(Below is an excerpt from a letter I wrote home to America while I was in Japan in early March 2011, a day before the earthquake and tsunami hit)
Japan, at last, I’ve come home (to you). As I walk the streets, visit galleries, warehouses, and auctions, I feel I know these gardens, and temples. I get chills of awe and recognition hourly. As I wander though a 700-year-old temple garden, I’m stopped in my tracks by a flash of sunlight filtered though the bare trees landing on a bed of moss so green it glows. Tigers come alive for me on a 200-year-old folding screen. Temple bells ring long and true. I’m home.
At a bank I stop to cash some US dollars into Yen. The young clerks never walk; they trot from one part of the bank to another, even from one desk to another. The trot has an energetic, alert, graceful feel to it, alive, not rushed. It makes me smile. A small spark of joy is lit, leaving a sweet memory. I’m out of the bank, Yen in hand, in a mere twenty minutes.
Rhett (my main contact in Japan and the reason I can be here) took me to an auction today. In his 20 years of auctions in Japan, he has never taken anyone else. Having gone today, I understand why. I’m really happy and grateful for that experience. I’ll write more about that later. Working with Rhett is remarkably easy. It’s as if we have been working together for years. No worries, no crossed messages, just an ease of going through each day together, enjoying the same things and working with the same challenges. What a gift.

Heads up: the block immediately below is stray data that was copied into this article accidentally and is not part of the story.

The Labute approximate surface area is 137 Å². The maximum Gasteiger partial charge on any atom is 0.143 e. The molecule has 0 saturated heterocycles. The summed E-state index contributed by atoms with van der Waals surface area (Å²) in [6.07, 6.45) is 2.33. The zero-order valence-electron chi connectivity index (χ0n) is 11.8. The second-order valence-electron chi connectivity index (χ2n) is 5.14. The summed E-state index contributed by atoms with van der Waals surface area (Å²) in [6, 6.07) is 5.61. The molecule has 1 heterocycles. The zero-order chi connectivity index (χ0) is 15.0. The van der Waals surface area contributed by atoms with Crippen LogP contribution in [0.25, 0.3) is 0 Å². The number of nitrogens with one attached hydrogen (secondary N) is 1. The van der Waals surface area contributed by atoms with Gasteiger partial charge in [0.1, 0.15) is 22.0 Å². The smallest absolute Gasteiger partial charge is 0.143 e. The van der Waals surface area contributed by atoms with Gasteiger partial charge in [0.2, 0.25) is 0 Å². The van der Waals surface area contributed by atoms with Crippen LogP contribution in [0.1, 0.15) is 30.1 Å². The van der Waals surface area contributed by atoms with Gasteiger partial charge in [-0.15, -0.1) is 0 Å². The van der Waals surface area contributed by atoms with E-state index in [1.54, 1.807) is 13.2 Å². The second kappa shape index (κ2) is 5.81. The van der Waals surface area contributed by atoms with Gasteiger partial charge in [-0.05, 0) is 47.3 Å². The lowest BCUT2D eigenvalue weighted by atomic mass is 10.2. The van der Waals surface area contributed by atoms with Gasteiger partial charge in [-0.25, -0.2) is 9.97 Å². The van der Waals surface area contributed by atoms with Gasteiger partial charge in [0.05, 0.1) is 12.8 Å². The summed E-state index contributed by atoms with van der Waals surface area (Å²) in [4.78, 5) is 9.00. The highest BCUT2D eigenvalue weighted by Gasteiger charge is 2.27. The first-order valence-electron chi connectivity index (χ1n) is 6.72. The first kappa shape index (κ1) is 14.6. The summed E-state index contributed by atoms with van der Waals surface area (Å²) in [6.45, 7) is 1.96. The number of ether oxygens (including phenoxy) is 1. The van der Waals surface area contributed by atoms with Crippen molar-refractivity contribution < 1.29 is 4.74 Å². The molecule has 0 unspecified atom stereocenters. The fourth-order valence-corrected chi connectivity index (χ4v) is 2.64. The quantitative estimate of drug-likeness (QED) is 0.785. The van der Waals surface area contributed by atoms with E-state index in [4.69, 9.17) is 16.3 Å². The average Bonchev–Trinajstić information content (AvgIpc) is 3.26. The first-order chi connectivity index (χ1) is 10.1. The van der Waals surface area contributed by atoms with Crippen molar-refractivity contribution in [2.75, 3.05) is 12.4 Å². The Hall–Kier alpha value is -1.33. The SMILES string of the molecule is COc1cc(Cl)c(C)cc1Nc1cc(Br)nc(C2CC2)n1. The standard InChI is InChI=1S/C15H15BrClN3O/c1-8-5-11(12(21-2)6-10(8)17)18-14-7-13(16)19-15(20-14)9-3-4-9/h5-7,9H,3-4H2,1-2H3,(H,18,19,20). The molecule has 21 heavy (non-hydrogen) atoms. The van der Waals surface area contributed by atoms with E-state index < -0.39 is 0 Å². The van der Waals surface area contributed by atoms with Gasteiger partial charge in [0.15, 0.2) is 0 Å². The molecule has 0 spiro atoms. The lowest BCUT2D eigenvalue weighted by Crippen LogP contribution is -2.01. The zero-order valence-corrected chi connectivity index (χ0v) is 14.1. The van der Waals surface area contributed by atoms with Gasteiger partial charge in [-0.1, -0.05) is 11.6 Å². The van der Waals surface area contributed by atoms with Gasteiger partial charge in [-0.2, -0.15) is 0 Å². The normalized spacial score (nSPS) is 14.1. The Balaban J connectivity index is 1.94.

Strangers have been overwhelmingly generous to me. When we are out buying, often prices are half what Rhett would have expected. I think people sense my love. We walked into a junk/antique shop today owned by an old friend of Rhett’s. After looking for half an hour and buying a few good pieces at good prices, I found on a table in the back of the shop, a very small, wooden folk art animal/toy that appeared to be about a hundred years old. I wanted to ask about it, but the owner and Rhett were outside talking. I held the toy for a minute and thought, “If I were to be given a gift, this would be it.”
It was an idle thought because that kind of gift giving is unusual in this situation in Japan. It happens frequently in Indonesia, but not here. I put the toy back and wandered through the shop until the owner came back in. A few minutes later, as I was pawing through a stack of kimonos, the owner touched my arm and held out a small wooden toy to me and said, “Gift.” It was the same toy I’d held and wished for only a few minutes earlier.
Of the thousands of objects in the shop, she chose that piece as a gift. Perfectly in tune, that gift was followed by a string of other gifts, a copper hibachi, Japanese dolls in glass cases and more. Rhett pulled me aside and asked: “What’s with the gifts, man?” I said, “Just a past life connection, it’s OK.”
I don’t understand what took me so long to get here. The Japanese aesthetic, the beauty, the off-balance balance, and a hundred everyday nuances touch me. This is a culture I know I will never truly understand yet it feels so easy, so natural to me. Japan’s everyday rhythms match my own. I bow and bow again and am happy to be bowing to others. I want to honor each person whom I meet. Our bows to each other do just that, and more…